Mark Tonderai has a background on the radio – you may have heard him on the likes of Radio 1 and Kiss 100 if you live in London – but he’s a man who’s clearly been harbouring movie ambitions. Nearly two years after he filmed it, his tight, tense horror-thriller Hush is one of the very few British films in this genre to get a cinema release. And we’ve been talking to the man behind it to find out more…
WARNING: There are some mild spoilers in this article, including a discussion of the ending (we don’t tell you what it is, but we do discuss it), that you may want to avoid if you haven’t seen the film.
Congratulations on the film, which has been getting a really positive response. You must be quite pleased with that!
Yeah, it’s been amazing actually. We’ve only had about four negative reviews, which I don’t really worry about because I don’t think that you can. But it’s been really cool, and people have really taken it in the spirit it was intended to be.
The thing is as well, it’s simply not the kind of film that Britain’s particularly renowned for making.
That’s what’s got me quite a lot of attention! I met someone a guy called Paul Brookes, who runs a company called Golden Circle [Films], and he literally said what you said. Literally word for word. He said he really enjoyed it as well.
It’s very interesting, and pretty cool actually. I’ve been talking to people and they say that there’s only about ten people doing what you’re doing, an elevated genre thing.
Did its distinction work for you when you were trying to get the funding together?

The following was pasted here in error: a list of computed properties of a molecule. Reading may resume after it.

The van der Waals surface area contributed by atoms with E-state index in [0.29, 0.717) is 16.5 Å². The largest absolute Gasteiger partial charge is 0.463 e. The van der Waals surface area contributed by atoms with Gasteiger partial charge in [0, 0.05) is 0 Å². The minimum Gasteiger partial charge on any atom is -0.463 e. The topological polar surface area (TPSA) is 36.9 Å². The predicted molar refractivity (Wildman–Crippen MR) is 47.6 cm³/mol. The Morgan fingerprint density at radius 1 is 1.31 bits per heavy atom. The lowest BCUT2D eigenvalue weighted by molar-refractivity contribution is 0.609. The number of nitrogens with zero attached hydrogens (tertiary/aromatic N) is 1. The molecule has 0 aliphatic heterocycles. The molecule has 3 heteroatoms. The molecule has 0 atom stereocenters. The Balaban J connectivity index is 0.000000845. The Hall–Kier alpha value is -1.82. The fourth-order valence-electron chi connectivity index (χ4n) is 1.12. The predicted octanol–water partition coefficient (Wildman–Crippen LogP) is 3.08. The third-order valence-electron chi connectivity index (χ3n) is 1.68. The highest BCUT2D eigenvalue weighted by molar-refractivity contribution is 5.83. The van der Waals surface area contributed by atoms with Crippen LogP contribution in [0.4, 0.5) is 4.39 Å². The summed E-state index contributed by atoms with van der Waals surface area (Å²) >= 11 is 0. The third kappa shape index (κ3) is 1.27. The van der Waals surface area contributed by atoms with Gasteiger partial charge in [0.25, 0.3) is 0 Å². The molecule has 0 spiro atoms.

Yeah, yeah, I think so. I think it was. Because there hasn’t really been a road thriller in the UK. There’s been a lot like The Vanishing in Holland, and a lot of American stuff like Breakdown. But in terms of British nightmare road films, with the backdrop of the M1 and service stations, it’s not really happened before. I think that’s what did it. I think the premise as well. People liked the premise. We’ve all been on long drives, and we’ve all been on car journeys. That’s kind of what helped it.
So just how many arguments have you had on the motorway, and are they what inspired you?
[Laughs] My wife works with me, and we fight quite a lot! But for us it isn’t really fighting, it’s just how we talk to each other you know? And we’ve got a lot better as we’ve got older! When we were younger, we argued a lot more!
The theme you seen quite keen on persuing in the film is whether we should intervene or not?
Yeah, yeah. It’s a bit of a weird one this, because I wanted people to discover it for themselves. It’s one of the things I did start writing the film about, because I think, I’ve said this a lot, Alan Moore in my mind has written the best book on writing – Writing For Comics – and one of the things that he talks about is how you must have a point when you’re writing things. And I think films and art does that. Films ask questions. And that’s what we were trying to do, ask a question. What would you do if you saw this? How would you respond? That’s pretty important to me, that. Otherwise I think what’s the point of spending three years of your life on something?
Was it always part of the deal that you’d direct the film?
Yeah! Yeah, it was nice! I had the best time…!